Wetzel Blade wins NREL award for breakthrough blade concept

New space frame design using prefab pultruded spars claims low-cost transport and field assembly, increased production capacity and longer service life vs. current composite blades.

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Wetzel Blade (Pflugerville, Texas) was among the winners of the 2014 Clean Energy Venture Awards at the U.S. Department of Energy’s (DOE, Washington, D.C.) at the 2014 National Renewable Energy Laboratory's 28th NREL Industry Growth Forum (Oct. 28-29, Denver, Colo.). The startup company was presented with the Outstanding Venture award for its prefabricated, field-assembled turbine blade that boosts production capacity and outlasts current generation composite blades, featuring a space frame design and independently fabricated pultruded composite spars. The parts are reportedly sized for easy transport and field-assembly, similar to high reliability military equipment.

Wetzel Blade founder/CTO Kyle Wetzel claims its blades are easy to transport vs. current generation blades, which are fully assembled in large factories and then transported in one piece to wind farm sites. In the U.S., 58m/190-ft long blades are the longest that can be transported like this, using supersized hauling equipment with specially permitted escort vehicles, all of which generally totals up to 5 percent of final installed turbine cost.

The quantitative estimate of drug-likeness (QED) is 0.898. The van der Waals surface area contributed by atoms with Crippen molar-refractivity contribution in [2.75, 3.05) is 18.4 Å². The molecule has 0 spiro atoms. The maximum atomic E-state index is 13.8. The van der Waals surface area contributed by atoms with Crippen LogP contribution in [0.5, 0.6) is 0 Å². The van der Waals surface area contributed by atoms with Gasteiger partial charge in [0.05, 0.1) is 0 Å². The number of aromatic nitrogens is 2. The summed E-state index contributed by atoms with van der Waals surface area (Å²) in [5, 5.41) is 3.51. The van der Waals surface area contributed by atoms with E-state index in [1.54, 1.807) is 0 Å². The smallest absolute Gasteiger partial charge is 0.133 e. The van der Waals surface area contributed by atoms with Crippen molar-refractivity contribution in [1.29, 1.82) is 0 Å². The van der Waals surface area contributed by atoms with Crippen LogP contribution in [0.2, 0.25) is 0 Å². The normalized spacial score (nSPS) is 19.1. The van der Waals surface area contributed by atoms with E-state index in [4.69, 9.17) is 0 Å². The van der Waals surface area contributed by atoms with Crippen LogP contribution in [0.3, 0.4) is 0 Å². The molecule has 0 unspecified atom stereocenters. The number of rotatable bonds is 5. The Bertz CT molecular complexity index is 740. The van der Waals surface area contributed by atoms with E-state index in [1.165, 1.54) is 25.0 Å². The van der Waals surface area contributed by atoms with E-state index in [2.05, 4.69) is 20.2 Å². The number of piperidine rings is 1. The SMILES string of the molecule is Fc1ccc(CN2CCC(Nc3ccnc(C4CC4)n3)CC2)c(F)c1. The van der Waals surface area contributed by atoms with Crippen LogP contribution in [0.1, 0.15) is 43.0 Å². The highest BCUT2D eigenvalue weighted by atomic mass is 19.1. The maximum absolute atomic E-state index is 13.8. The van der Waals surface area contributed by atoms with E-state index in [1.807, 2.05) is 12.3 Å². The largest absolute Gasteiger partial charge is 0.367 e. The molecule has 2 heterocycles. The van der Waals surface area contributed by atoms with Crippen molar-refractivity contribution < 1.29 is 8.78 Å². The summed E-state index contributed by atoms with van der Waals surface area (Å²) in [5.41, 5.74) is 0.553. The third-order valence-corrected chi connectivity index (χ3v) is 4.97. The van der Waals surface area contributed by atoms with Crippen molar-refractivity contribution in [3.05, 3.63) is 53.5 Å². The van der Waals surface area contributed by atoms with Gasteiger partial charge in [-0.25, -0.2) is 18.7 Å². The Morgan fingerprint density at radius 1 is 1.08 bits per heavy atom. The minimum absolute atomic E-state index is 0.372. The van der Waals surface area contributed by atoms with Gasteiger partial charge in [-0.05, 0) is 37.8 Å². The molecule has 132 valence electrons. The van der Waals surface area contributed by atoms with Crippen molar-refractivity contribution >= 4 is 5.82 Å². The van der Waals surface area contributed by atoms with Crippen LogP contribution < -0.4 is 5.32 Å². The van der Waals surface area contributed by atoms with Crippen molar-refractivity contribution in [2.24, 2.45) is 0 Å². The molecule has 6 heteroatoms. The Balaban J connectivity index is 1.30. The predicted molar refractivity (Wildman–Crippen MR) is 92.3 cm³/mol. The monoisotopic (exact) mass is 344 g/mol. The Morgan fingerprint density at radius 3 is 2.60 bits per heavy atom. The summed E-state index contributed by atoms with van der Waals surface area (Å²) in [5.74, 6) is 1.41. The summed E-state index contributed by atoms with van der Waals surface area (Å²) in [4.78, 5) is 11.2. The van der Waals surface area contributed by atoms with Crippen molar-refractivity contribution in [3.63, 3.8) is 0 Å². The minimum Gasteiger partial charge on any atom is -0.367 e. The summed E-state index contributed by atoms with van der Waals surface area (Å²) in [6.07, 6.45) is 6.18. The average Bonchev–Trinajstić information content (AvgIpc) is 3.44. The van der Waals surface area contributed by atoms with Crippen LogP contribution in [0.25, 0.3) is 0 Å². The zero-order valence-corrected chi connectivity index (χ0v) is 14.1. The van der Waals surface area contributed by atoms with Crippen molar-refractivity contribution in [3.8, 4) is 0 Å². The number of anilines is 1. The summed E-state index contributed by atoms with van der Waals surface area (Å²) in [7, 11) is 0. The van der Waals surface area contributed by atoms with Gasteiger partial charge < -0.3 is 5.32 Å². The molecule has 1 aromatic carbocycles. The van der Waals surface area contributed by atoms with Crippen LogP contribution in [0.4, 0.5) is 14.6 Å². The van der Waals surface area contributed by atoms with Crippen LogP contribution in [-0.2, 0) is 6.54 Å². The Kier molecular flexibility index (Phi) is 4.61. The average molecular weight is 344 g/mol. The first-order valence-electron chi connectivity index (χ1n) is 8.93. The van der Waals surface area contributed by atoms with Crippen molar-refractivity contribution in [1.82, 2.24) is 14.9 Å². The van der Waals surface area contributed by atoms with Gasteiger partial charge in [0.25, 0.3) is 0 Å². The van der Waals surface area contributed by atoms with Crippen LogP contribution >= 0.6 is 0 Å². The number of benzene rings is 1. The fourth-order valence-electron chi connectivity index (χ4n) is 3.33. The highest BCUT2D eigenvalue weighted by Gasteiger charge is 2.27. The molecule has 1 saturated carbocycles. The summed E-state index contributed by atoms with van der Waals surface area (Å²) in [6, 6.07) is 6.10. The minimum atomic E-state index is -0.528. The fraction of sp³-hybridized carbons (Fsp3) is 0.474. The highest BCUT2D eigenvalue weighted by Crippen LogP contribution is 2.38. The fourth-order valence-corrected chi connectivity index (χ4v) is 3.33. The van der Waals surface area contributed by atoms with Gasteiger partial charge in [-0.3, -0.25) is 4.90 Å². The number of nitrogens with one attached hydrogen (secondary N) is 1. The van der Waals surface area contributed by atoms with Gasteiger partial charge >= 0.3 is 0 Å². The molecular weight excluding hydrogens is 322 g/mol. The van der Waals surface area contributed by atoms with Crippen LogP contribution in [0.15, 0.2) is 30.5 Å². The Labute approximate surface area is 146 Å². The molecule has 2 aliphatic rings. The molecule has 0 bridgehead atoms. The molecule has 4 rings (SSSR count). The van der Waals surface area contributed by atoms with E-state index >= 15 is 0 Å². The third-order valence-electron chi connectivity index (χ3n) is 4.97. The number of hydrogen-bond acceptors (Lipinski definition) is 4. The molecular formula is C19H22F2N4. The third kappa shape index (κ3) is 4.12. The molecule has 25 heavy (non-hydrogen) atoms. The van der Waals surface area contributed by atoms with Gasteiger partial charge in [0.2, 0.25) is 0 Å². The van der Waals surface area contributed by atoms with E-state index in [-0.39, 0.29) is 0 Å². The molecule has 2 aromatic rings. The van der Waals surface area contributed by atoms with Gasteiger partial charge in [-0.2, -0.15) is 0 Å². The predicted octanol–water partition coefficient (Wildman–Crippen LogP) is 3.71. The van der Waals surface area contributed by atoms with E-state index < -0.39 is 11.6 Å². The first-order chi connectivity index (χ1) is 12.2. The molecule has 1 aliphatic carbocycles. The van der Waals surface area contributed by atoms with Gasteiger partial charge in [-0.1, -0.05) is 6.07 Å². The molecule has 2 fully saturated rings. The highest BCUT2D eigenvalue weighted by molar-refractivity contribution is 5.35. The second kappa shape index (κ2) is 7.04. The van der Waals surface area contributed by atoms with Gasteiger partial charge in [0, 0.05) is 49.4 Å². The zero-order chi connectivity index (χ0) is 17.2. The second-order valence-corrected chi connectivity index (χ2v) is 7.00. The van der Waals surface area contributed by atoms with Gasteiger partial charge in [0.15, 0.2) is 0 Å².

"This concept emerged from a project that our parent company, Wetzel Engineering, was involved with in China,” notes Wetzel. “We were engineering a 100m/328-ft blade for a 10MW turbine and wanted to eliminate shell panel buckling as a design driver. The balsa requirements presented another challenge – almost 10,000 kg/22,046 lb of this expensive core material absorbing ~6,000kg/13,227 lb of epoxy."

Wetzel adds, “Because of our involvement with the entire turbine lifecycle, we understand that to make a real shift in the economics, a blade design must generate more electricity, cost less to build and maintain, and be more efficient to transport and install. The industry is hungry for a solution that delivers on all those points."

Wetzel Blade is currently in the structural testing phase with plans to demonstrate a sub-scale prototype in early 2015.  The project has been partially funded through a DOE Small Business Innovation Research (SBIR/STTR) award.